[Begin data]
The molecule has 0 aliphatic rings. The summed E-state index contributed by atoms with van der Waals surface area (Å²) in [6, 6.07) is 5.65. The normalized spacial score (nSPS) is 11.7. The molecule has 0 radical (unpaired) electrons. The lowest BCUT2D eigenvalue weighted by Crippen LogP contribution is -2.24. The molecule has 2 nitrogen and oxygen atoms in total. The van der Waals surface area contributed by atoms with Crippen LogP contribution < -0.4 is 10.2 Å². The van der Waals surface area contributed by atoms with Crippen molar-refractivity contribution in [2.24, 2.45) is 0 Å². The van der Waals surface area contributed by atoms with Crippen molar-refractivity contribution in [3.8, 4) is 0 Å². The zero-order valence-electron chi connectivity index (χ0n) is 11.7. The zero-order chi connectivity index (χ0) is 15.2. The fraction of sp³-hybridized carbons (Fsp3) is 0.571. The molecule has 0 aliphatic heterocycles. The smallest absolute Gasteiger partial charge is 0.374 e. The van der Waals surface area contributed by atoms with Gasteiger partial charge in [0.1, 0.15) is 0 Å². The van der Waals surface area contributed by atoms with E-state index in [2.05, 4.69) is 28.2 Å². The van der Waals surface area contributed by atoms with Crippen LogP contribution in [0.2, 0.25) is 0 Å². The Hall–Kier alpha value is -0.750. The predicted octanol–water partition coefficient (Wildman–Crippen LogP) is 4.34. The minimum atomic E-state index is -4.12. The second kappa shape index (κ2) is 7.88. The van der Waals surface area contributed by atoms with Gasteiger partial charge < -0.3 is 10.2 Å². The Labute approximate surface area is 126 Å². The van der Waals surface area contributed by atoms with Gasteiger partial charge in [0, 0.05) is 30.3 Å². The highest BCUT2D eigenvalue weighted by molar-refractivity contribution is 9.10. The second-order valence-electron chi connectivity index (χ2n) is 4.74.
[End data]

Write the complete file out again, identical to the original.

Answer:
The molecule has 0 aliphatic rings. The summed E-state index contributed by atoms with van der Waals surface area (Å²) in [6, 6.07) is 5.65. The normalized spacial score (nSPS) is 11.7. The molecule has 0 radical (unpaired) electrons. The lowest BCUT2D eigenvalue weighted by Crippen LogP contribution is -2.24. The molecule has 2 nitrogen and oxygen atoms in total. The van der Waals surface area contributed by atoms with Crippen LogP contribution < -0.4 is 10.2 Å². The van der Waals surface area contributed by atoms with Crippen molar-refractivity contribution in [2.24, 2.45) is 0 Å². The van der Waals surface area contributed by atoms with Crippen molar-refractivity contribution in [3.8, 4) is 0 Å². The zero-order valence-electron chi connectivity index (χ0n) is 11.7. The zero-order chi connectivity index (χ0) is 15.2. The fraction of sp³-hybridized carbons (Fsp3) is 0.571. The molecule has 0 aliphatic heterocycles. The smallest absolute Gasteiger partial charge is 0.374 e. The van der Waals surface area contributed by atoms with Gasteiger partial charge in [0.1, 0.15) is 0 Å². The van der Waals surface area contributed by atoms with E-state index in [2.05, 4.69) is 28.2 Å². The van der Waals surface area contributed by atoms with Crippen LogP contribution in [0.2, 0.25) is 0 Å². The Hall–Kier alpha value is -0.750. The predicted octanol–water partition coefficient (Wildman–Crippen LogP) is 4.34. The minimum atomic E-state index is -4.12. The second kappa shape index (κ2) is 7.88. The van der Waals surface area contributed by atoms with Gasteiger partial charge < -0.3 is 10.2 Å². The Labute approximate surface area is 126 Å². The van der Waals surface area contributed by atoms with Gasteiger partial charge in [0, 0.05) is 30.3 Å². The highest BCUT2D eigenvalue weighted by molar-refractivity contribution is 9.10. The second-order valence-electron chi connectivity index (χ2n) is 4.74.